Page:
MS-Access / Getting Started

Managing a class's interface

A class's interface is revealed by the Object Browser (press F2 with the code editor window open). The Object Browser open to the Product2 class, revealing the properties, methods, and events supported by this class.

At the bottom of the Object Browser, you can see that ProductName is defined as a public property and is a string data type. This area is where you'd see that a property is read-only or writeonly. Also, all private elements are identified accordingly. Finally, notice how all the property variables are sorted together because of the m_ prefix. (You can read about property variables in the "Using Property Procedures" section, later in this tutorial.)

One of the most valuable aspects of object-oriented programming. Notice how the IntelliSense Auto List Members drop-down list shows you all the appropriate interface elements as soon as the object is identified and the dot is typed. This is a huge benefit to anyone working with your class module.

Furthermore, if you position the input cursor anywhere within the property name (such as ProductName) and press Shift+F2, the class module opens, showing you the code associated with the property.

The class module's VBA code must be available for the Shift+F2 shortcut to work, of course. If the class has been bundled as an .mde or .accde file or is otherwise unavailable, Shift+F2 will not work.

Note In case you're wondering, the Shift+F2 shortcut works in any Access module, not just class modules.

Generally speaking, object-oriented programming techniques are most often applied to unbound applications. Although you can build an Access application with a mix of bound, unbound, and object-oriented techniques, using bound forms misses one of the main advantages of objectoriented programming: control over how the data is used in the application. Most developers turn to object-oriented programming techniques because they want more control over how the data is used by their applications. Using bound forms negates many of the following advantages of using object-oriented programming techniques without really adding anything of value to the project:

  • Programming flexibility: Bound forms hide the data acquisition and display processes, so you lose the opportunity to take control of these operations.
  • Encapsulation: There's nothing (data-wise) to encapsulate on a bound form. The data exists in the form's recordset, so you can't add new properties or methods to a class that acts as the data's container.

Also, most developers using object-oriented programming techniques are fairly advanced and are comfortable building unbound applications. The extra code involved in building classes containing properties and methods is not a hindrance to the majority of advanced Access developers.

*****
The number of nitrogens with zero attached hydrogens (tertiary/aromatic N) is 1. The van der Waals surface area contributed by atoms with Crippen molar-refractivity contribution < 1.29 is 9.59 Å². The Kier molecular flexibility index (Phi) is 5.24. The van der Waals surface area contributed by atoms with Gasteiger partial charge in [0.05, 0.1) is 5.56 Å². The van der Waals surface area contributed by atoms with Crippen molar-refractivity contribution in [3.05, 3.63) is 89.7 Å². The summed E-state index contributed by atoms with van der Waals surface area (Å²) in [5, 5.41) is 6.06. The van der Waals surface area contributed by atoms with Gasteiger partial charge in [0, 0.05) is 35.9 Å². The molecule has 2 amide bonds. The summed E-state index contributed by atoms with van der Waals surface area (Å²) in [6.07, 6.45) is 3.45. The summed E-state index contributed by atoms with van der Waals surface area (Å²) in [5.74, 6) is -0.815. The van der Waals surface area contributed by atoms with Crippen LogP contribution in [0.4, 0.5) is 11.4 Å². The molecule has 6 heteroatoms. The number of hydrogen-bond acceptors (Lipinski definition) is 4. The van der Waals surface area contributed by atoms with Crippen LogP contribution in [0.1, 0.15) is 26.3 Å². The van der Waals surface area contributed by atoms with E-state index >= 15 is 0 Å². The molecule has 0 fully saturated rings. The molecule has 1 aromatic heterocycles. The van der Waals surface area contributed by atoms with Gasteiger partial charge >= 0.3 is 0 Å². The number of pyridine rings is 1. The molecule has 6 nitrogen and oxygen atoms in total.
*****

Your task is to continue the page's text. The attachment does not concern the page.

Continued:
There are two cardinal rules that you must obey when applying object-oriented programming techniques.

Never reveal a user interface component, such as a message box, from a class module. This rule is perhaps less important in Access applications than in other systems, but ignoring this rule may cause problems later on.
Here's why this is important: Consider a class that opens a message box to the user, indicating that a problem has arisen. Although this works fine in Access environments, this practice may cause problems if the class is ported to other environments.
All Access applications run locally on the user's computer. Therefore, opening a dialog box from an Access class module is guaranteed to open on the user's computer. In an Access application, there's no way to cause a message box to appear on another computer.
However, other development platforms support the notion of remoting (running code on an application server). Most often, the remoted component is implemented as a set of compiled classes, and if one of those classes opens a dialog box, the dialog box opens on the remote application server.
In this case, the application freezes in front of the user, and the user has no idea what happened. All the user knows is that the code stopped running. The code on the remote machine has stopped running, waiting for a response to the dialog box that has opened on the application server.
For obvious reasons, you're not going to make many friends if your application causes an application server to stop running!

Preserve the class's interface as the class is updated. You can add to the interface by introducing new properties, methods, and events, but you should never alter the data type of existing properties or method arguments, or remove an event from a class module.
It's very difficult to know where a class might be used, and once a class has been distributed, any changes to the class might break code in many different places without warning.
Sometimes it's impossible not to change a property's value or modify a method's arguments. As an example, users might require an additional argument to be passed to the SellProduct method so that shipping charges can be accurately calculated. Unless you take care to preserve backward compatibility, the consumer code referencing the original version of the SellProduct method is sure to fail.
One technique I recommend to ensure backward compatibility is to duplicate the property or method, suffixing a numeric value to its name. For example, you might add SellProduct1 to the class module, leaving the unchanged, original SellProduct for older code. New code will use the updated SellProduct1 to take advantage of the shipping charges calculation.
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